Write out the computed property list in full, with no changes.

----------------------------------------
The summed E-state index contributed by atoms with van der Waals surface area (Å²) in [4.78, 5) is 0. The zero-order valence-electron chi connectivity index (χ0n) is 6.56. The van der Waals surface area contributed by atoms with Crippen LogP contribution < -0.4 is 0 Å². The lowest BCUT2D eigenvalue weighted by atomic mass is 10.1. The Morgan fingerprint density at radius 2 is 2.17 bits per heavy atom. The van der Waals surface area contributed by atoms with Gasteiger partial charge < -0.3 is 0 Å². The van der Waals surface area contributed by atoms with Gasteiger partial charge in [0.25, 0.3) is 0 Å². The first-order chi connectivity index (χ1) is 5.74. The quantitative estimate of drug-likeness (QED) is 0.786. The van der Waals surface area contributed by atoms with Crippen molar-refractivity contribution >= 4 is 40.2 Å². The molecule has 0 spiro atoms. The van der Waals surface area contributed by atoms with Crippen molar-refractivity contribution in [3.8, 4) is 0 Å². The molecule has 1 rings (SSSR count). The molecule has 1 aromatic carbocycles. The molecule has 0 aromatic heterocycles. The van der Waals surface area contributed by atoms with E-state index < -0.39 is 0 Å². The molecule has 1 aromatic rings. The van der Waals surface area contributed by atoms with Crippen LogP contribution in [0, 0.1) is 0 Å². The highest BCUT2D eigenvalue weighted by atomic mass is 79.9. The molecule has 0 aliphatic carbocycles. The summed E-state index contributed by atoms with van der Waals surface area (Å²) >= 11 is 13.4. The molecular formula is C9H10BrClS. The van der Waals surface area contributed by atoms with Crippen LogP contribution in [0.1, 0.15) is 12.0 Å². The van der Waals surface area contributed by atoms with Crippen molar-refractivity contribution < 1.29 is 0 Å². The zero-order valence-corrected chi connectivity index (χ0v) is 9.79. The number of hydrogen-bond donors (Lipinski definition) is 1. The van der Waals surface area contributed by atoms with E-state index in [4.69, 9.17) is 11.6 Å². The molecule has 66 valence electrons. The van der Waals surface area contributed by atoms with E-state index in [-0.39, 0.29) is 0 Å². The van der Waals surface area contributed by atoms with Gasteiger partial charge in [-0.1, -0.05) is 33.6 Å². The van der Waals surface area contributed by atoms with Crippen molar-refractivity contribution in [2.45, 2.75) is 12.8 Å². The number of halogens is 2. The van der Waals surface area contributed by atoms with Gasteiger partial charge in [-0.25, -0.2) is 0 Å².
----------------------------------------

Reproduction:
The summed E-state index contributed by atoms with van der Waals surface area (Å²) in [4.78, 5) is 0. The zero-order valence-electron chi connectivity index (χ0n) is 6.56. The van der Waals surface area contributed by atoms with Crippen LogP contribution < -0.4 is 0 Å². The lowest BCUT2D eigenvalue weighted by atomic mass is 10.1. The Morgan fingerprint density at radius 2 is 2.17 bits per heavy atom. The van der Waals surface area contributed by atoms with Gasteiger partial charge < -0.3 is 0 Å². The van der Waals surface area contributed by atoms with Gasteiger partial charge in [0.25, 0.3) is 0 Å². The first-order chi connectivity index (χ1) is 5.74. The quantitative estimate of drug-likeness (QED) is 0.786. The van der Waals surface area contributed by atoms with Crippen molar-refractivity contribution >= 4 is 40.2 Å². The molecule has 0 spiro atoms. The van der Waals surface area contributed by atoms with Crippen molar-refractivity contribution in [3.8, 4) is 0 Å². The molecule has 1 rings (SSSR count). The molecule has 1 aromatic carbocycles. The molecule has 0 aromatic heterocycles. The van der Waals surface area contributed by atoms with E-state index < -0.39 is 0 Å². The molecule has 1 aromatic rings. The van der Waals surface area contributed by atoms with Crippen LogP contribution in [0, 0.1) is 0 Å². The highest BCUT2D eigenvalue weighted by atomic mass is 79.9. The molecule has 0 aliphatic carbocycles. The summed E-state index contributed by atoms with van der Waals surface area (Å²) >= 11 is 13.4. The molecular formula is C9H10BrClS. The van der Waals surface area contributed by atoms with Crippen LogP contribution in [0.1, 0.15) is 12.0 Å². The van der Waals surface area contributed by atoms with Crippen molar-refractivity contribution < 1.29 is 0 Å². The zero-order valence-corrected chi connectivity index (χ0v) is 9.79. The number of hydrogen-bond donors (Lipinski definition) is 1. The van der Waals surface area contributed by atoms with E-state index in [4.69, 9.17) is 11.6 Å². The molecule has 66 valence electrons. The van der Waals surface area contributed by atoms with E-state index in [-0.39, 0.29) is 0 Å². The van der Waals surface area contributed by atoms with Gasteiger partial charge in [-0.1, -0.05) is 33.6 Å². The van der Waals surface area contributed by atoms with Crippen molar-refractivity contribution in [2.45, 2.75) is 12.8 Å². The number of halogens is 2. The van der Waals surface area contributed by atoms with Gasteiger partial charge in [-0.25, -0.2) is 0 Å².